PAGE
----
Russia’s foreign policy is therefore not merely driven by politics but equally by the requirements of its trade relations. Last year the EU imported some 30% of its oil and 40% of its gas from Russia, in total 60% of all Russian exports to the union. The main consumers of Russian energy are Germany, Italy and the Netherlands. The EU is by some measure its largest trading partner.
Importantly, though, the UK imports very little of its oil and gas from Russia – it is not a significant market. The British relationship with Russia has always been about money and security politics, not trade.
Making Russia great again
Putin’s rule has become progressively more authoritarian especially since Russia’s urban middle classes began making their feelings felt in mass protests from 2011 onwards. This year’s referendum to change the constitution, which allows him to remain in post until 2036, is by some measure the most brazen move in throttling any pretence of his seeking a democratic mandate.
Beyond this lack of legitimacy at home, Putin has other domestic problems to deal with. Russia remains over-dependent on the sale of hydrocarbons, which represent around 60% of its exports and 40% of revenues to the federal budget last year. Furthermore, the country faces a serious long-term demographic crisis. True, Putin’s natalist policies slowed it down for half a decade after 2010. But this has now gone into reverse again and is likely to accelerate as a consequence of COVID-19. With a reproductive rate of 1.58 per woman, the long-term forecast is that Russia’s population will sink to around 110 million from 146 million today (throw in another two and a half million if you include Crimea).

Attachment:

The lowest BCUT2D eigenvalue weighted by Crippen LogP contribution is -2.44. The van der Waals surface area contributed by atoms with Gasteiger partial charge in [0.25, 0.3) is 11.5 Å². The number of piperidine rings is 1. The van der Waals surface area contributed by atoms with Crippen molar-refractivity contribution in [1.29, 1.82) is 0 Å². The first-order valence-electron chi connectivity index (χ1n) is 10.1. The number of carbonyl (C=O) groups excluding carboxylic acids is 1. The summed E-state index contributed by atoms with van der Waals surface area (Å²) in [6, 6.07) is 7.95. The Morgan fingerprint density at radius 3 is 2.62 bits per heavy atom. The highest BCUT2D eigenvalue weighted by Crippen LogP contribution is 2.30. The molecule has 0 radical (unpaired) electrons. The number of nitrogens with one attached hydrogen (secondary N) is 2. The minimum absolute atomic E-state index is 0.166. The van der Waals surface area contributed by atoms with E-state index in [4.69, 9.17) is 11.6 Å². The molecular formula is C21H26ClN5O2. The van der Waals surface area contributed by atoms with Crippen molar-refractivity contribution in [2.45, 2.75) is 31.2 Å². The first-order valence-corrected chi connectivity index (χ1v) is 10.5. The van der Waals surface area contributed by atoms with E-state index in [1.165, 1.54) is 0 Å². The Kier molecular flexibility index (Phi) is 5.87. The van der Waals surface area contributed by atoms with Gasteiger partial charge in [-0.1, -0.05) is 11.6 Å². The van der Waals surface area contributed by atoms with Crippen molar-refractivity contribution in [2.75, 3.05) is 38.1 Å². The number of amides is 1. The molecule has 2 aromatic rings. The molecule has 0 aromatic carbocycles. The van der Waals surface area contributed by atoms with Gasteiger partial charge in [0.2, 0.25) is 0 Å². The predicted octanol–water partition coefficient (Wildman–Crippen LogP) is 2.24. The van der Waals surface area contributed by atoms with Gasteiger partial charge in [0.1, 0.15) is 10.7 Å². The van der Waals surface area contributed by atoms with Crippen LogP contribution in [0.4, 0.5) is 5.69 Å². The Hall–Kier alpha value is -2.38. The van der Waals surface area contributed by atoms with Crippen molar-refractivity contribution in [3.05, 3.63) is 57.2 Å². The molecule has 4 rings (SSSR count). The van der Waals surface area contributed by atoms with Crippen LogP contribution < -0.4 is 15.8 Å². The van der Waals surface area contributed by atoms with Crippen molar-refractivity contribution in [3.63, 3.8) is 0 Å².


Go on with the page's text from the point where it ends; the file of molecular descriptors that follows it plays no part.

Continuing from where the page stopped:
Focusing on foreign policy is a way of deflecting attention from these troubles. Putin’s aim is to present Russia as one of the four decisive forces in international politics, along with the US, China and the EU.
Making up for lost time
Russia suffered a profound domestic trauma during the gangster capitalism of the 1990s, in which living standards collapsed – except, of course, for those of the oligarchic and criminal classes. One of Putin’s great talents after he became president on the first day of 2000 was to exploit that widespread social insecurity to eliminate his opponents using what in the Communist takeovers of the late 1940s were known as ‘salami’ tactics.
This was also personal for the new president. As a KGB officer serving in Dresden in the 1980s, he could have expected the benefits of promotion had the Soviet Union not collapsed. His generation benefited least from the ruptures of the 1990s. On assuming the presidency, he appeared determined to make up for lost time. The main reason he has become more authoritarian is that his coterie has, in resorting to violence, intimidation and extreme wealth accumulation, begun to resemble the oligarchs of the 1990s, rather as the pigs in ‘Animal Farm’ started to resemble the humans after a few years in power.
Russia also has the hostility of the West to contend with. Russians, and their security elite like Putin in particular, experienced the expansion of NATO and the West’s increasing interest in Ukraine after 2004 as an aggressive strategy. For Putin, this was especially galling as he believed that he had bent over backwards to accommodate Western interests in the first few years of his rule. In Afghanistan, for instance, the Russian president ordered his military to allow the US to use Russian facilities in Tajikistan to prosecute its war against the Taliban.